This article was originally published by the Nevada Law Journal, Vol. 11, No. 2, p. 523, 2011. Mediate.com offers our sincere appreciation to the author and the Nevada Law Journal for their permission to republish this article.
Cost reduction is one of the desirable results frequently attributed to Alternative Dispute Resolution (ADR) processes. Although it is reasonable to assume that businesses always are interested in saving money, this goal takes on added importance when the economy is struggling. The cost savings inherent in ADR, which already are significant, can be increased substantially through the strategic adoption of technology. Although I generally do not urge caution when it comes to expanding the ways in which we use technology, we nonetheless must recognize not only technology’s potential benefits but also its possible pitfalls. It is relatively easy to identify some of the cost savings that can be achieved through greater reliance on technology. It can be somewhat more difficult, however, to identify the circumstances in which technology can create unanticipated costs. Fortunately, many of those costs can be avoided.
This article identifies cost efficiencies that technology can bring to dispute resolution processes and also suggest how potential costs can be minimized or avoided. The article begins by examining the Technology Revolution. The emergence of technology mediated dispute resolution (TMDR) as an efficient and cost-effective means of resolving disputes illustrates the significant impact the Technology Revolution has had in the area of ADR. This article suggests why TMDR has not been embraced more enthusiastically. It then explores how we can use technology to make dispute resolution more effective and efficient and explains why, in light of a rapidly maturing technology savvy generation, we might have little choice but to embrace TMDR.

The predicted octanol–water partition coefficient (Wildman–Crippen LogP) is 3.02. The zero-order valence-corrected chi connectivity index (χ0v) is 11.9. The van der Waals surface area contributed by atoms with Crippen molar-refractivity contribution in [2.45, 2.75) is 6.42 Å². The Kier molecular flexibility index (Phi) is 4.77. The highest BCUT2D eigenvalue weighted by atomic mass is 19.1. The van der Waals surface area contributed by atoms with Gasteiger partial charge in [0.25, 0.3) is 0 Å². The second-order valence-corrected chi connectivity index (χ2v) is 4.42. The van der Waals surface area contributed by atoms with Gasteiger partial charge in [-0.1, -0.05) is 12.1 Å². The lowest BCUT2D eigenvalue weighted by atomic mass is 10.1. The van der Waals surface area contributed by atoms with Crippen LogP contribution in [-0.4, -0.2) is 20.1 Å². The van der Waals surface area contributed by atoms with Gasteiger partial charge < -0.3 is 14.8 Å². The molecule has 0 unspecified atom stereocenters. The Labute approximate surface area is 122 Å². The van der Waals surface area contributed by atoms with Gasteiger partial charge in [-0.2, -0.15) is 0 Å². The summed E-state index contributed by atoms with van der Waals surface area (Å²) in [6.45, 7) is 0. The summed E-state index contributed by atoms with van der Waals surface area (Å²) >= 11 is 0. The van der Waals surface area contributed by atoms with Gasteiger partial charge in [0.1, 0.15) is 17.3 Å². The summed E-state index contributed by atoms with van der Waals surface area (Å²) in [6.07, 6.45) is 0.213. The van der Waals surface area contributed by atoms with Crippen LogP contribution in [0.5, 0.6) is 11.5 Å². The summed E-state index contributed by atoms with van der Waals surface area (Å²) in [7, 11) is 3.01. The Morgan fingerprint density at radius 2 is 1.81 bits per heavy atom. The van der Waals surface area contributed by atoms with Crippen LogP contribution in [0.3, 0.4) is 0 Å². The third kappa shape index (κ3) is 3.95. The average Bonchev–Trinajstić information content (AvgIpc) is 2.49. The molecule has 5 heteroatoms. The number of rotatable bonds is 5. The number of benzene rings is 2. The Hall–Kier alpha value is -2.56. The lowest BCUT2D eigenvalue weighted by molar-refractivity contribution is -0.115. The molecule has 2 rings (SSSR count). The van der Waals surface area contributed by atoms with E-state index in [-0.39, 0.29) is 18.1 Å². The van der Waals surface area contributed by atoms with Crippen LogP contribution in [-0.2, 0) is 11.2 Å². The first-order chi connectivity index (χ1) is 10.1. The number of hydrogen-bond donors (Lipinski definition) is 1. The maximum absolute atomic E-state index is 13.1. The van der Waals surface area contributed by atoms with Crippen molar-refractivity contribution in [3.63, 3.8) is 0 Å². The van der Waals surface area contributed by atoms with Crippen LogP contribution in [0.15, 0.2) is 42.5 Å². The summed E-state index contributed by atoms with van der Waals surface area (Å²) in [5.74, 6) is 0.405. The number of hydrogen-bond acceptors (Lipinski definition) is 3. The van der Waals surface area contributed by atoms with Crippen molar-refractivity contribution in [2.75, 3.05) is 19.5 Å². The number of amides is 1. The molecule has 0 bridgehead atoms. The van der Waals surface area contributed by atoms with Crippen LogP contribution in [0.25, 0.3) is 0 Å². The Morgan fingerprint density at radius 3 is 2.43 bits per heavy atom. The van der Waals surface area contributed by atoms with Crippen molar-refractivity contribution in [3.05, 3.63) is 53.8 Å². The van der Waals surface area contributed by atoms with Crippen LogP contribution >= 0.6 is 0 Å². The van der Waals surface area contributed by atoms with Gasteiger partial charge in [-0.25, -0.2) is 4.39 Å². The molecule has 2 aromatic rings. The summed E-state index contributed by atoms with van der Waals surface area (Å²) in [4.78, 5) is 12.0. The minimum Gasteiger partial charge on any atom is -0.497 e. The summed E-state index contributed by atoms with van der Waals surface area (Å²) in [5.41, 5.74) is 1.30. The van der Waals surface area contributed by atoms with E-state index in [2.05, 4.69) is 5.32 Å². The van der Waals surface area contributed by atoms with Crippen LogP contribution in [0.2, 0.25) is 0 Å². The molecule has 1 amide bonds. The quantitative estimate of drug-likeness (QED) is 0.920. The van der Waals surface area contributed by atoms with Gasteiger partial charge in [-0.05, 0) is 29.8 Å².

The article next discusses Cybersettle and Smartsettle, two of the established TMDR programs available today. The following section provides additional reasons why the use of TMDR will increase, including the assertion that foreign nations’ decisions to expand TMDR will compel the United States to rely more heavily on TMDR. The article then examines the challenges raised by TMDR. These challenges include power imbalances; the possibility that TMDR software and platforms may exercise greater influence over the dispute resolution process than expected; and questions as to how we can involve artificial intelligence devices, robots, and avatars in our dispute resolution processes. Ideas for integrating artificial intelligence devices into TMDR processes are based upon the manner in which these devices already are being used in the health care industry. The article concludes by examining the dangers and financial costs of relying on avatars and robots, identifies sectors well positioned to use TMDR, and briefly raises the issue of whether we need to regulate TMDR.
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